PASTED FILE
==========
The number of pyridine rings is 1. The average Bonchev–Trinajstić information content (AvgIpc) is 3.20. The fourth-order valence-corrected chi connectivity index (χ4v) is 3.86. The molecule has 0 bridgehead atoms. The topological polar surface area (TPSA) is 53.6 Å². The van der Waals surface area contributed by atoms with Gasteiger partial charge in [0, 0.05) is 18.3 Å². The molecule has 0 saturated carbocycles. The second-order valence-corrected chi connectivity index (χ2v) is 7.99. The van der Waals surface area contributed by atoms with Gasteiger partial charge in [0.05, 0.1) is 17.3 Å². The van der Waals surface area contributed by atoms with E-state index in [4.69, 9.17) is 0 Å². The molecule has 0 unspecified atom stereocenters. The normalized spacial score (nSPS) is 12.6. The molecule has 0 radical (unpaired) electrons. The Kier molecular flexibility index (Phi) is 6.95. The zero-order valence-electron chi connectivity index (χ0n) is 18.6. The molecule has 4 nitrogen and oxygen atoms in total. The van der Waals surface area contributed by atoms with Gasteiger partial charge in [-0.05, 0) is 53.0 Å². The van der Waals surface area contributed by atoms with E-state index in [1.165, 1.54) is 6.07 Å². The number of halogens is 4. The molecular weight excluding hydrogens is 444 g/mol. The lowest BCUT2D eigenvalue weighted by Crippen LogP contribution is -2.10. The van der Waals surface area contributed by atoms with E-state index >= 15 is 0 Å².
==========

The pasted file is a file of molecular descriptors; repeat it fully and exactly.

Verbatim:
The number of pyridine rings is 1. The average Bonchev–Trinajstić information content (AvgIpc) is 3.20. The fourth-order valence-corrected chi connectivity index (χ4v) is 3.86. The molecule has 0 bridgehead atoms. The topological polar surface area (TPSA) is 53.6 Å². The van der Waals surface area contributed by atoms with Gasteiger partial charge in [0, 0.05) is 18.3 Å². The molecule has 0 saturated carbocycles. The second-order valence-corrected chi connectivity index (χ2v) is 7.99. The van der Waals surface area contributed by atoms with Gasteiger partial charge in [0.05, 0.1) is 17.3 Å². The van der Waals surface area contributed by atoms with E-state index in [4.69, 9.17) is 0 Å². The molecule has 0 unspecified atom stereocenters. The normalized spacial score (nSPS) is 12.6. The molecule has 0 radical (unpaired) electrons. The Kier molecular flexibility index (Phi) is 6.95. The zero-order valence-electron chi connectivity index (χ0n) is 18.6. The molecule has 4 nitrogen and oxygen atoms in total. The van der Waals surface area contributed by atoms with Gasteiger partial charge in [-0.05, 0) is 53.0 Å². The van der Waals surface area contributed by atoms with E-state index in [1.165, 1.54) is 6.07 Å². The number of halogens is 4. The molecular weight excluding hydrogens is 444 g/mol. The lowest BCUT2D eigenvalue weighted by Crippen LogP contribution is -2.10. The van der Waals surface area contributed by atoms with E-state index >= 15 is 0 Å².